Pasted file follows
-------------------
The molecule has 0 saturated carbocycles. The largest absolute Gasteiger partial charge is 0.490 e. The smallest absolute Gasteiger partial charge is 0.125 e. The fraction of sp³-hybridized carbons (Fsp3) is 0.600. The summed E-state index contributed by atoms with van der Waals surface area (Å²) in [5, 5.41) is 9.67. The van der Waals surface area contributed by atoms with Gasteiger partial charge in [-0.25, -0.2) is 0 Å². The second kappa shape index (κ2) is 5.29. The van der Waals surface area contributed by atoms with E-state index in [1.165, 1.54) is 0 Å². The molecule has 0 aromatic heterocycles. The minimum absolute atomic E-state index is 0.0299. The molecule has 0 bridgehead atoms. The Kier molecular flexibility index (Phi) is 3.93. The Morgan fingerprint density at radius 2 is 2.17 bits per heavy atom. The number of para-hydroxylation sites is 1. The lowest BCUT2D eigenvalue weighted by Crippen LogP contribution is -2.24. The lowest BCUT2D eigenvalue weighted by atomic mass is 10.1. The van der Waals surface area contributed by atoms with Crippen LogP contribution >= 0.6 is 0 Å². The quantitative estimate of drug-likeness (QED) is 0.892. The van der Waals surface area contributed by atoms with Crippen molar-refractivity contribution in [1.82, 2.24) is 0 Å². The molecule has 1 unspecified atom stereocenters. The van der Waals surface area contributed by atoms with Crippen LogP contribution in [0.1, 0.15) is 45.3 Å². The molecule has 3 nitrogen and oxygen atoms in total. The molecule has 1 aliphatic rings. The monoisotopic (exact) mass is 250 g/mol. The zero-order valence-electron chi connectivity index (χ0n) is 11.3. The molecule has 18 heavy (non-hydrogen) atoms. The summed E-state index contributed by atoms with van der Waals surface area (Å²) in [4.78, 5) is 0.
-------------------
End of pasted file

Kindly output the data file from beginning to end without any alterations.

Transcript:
The molecule has 0 saturated carbocycles. The largest absolute Gasteiger partial charge is 0.490 e. The smallest absolute Gasteiger partial charge is 0.125 e. The fraction of sp³-hybridized carbons (Fsp3) is 0.600. The summed E-state index contributed by atoms with van der Waals surface area (Å²) in [5, 5.41) is 9.67. The van der Waals surface area contributed by atoms with Gasteiger partial charge in [-0.25, -0.2) is 0 Å². The second kappa shape index (κ2) is 5.29. The van der Waals surface area contributed by atoms with E-state index in [1.165, 1.54) is 0 Å². The molecule has 0 aromatic heterocycles. The minimum absolute atomic E-state index is 0.0299. The molecule has 0 bridgehead atoms. The Kier molecular flexibility index (Phi) is 3.93. The Morgan fingerprint density at radius 2 is 2.17 bits per heavy atom. The number of para-hydroxylation sites is 1. The lowest BCUT2D eigenvalue weighted by Crippen LogP contribution is -2.24. The lowest BCUT2D eigenvalue weighted by atomic mass is 10.1. The van der Waals surface area contributed by atoms with Crippen LogP contribution >= 0.6 is 0 Å². The quantitative estimate of drug-likeness (QED) is 0.892. The van der Waals surface area contributed by atoms with Crippen molar-refractivity contribution in [1.82, 2.24) is 0 Å². The molecule has 1 unspecified atom stereocenters. The van der Waals surface area contributed by atoms with Crippen LogP contribution in [0.1, 0.15) is 45.3 Å². The molecule has 3 nitrogen and oxygen atoms in total. The molecule has 1 aliphatic rings. The monoisotopic (exact) mass is 250 g/mol. The zero-order valence-electron chi connectivity index (χ0n) is 11.3. The molecule has 18 heavy (non-hydrogen) atoms. The summed E-state index contributed by atoms with van der Waals surface area (Å²) in [4.78, 5) is 0.